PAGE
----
Well, the explanation in Campaign probably goes a long way toward answering the riddle. The Association for Online Publishing (AOP) figures are in line with what the IAB UK has been saying for some time. Around one in five desktop users in the UK block ads -- down from nearly one in three just a couple of years ago.
You would imagine that would be great news, and it is. The problem is that overall traffic is increasing at such a rapid pace that the 20% of ad blocking that is occurring is a fifth of a much larger number. That means publishers in the UK are missing out on more than GBP18m per year in lost ad revenue. That's an increase of a third just since 2017.
There is also a suggestion that ad blockers are not acting evenly. For many it is no longer an all-or-nothing scenario.
Many are choosing to filter ads from the worst offenders or to let through ads from selected sites. Those that provide great content and do not overload people with ads are not being blocked as much.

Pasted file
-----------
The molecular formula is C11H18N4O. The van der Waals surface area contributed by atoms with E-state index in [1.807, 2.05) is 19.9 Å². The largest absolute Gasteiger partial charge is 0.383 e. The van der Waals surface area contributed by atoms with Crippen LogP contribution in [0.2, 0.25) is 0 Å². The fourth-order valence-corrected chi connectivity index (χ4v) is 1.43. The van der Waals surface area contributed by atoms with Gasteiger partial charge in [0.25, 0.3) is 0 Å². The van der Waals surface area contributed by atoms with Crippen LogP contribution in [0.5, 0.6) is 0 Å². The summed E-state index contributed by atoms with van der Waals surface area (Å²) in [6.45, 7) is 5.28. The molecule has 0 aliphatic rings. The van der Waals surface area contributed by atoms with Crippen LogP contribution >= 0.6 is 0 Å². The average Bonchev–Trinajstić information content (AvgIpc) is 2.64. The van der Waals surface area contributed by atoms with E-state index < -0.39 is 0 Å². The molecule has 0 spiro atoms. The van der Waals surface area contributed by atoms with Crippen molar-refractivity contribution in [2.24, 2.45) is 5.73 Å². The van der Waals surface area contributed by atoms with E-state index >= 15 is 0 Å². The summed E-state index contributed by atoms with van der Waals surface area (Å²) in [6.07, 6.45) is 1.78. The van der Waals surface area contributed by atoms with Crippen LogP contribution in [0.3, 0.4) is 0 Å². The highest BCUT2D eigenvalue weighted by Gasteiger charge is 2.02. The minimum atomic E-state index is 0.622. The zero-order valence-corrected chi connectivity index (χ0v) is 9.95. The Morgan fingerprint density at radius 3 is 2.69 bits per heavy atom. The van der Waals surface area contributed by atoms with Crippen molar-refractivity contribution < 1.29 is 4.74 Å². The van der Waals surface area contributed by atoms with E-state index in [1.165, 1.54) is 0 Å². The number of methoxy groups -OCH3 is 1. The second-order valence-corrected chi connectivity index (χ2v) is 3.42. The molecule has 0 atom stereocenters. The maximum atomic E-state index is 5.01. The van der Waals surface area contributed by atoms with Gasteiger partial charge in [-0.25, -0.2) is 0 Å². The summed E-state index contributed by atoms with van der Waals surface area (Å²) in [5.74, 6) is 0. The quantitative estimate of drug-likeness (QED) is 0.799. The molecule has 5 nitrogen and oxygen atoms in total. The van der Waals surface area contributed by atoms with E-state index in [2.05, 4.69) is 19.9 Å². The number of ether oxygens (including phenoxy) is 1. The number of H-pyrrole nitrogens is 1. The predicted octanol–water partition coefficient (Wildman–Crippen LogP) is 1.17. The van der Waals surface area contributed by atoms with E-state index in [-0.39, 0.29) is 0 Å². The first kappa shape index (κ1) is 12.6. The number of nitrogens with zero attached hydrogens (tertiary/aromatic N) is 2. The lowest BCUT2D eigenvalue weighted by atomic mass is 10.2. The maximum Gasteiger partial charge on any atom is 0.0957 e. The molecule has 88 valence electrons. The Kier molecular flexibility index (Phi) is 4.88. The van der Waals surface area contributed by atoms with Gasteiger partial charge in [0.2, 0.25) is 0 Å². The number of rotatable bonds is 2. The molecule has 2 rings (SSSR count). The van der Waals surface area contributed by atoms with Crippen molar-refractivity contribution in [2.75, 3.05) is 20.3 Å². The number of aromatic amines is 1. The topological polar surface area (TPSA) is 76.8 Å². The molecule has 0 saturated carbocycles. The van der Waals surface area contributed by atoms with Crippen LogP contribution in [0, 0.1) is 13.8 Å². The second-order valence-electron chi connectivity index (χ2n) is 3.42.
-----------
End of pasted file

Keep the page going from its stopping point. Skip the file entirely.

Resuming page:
If the quality is there and if a publisher respects visitors enough not to bombard them with messages that cover that great content, people are letting their guard down.
So we have two things happening here. Although ad-blocking rates are down, the technology's impact is greater because traffic is on the rise. At the same time, the axe does not fall evenly. That is good news for sites offering content that is worth allowing ads through for and really bad news for those that do not.
One alarm bell that is ringing quietly in the background is mobile ad blocking. Right now, it is tiny at just 2.4%. However, here's the rub -- it has doubled in a year.
It's probably not a cause for huge concern right now, but one would have to ask how many times that rate can keep on doubling before it becomes alarming. As we're seeing with desktop, increases in traffic mean the problem of ad blocking is magnified.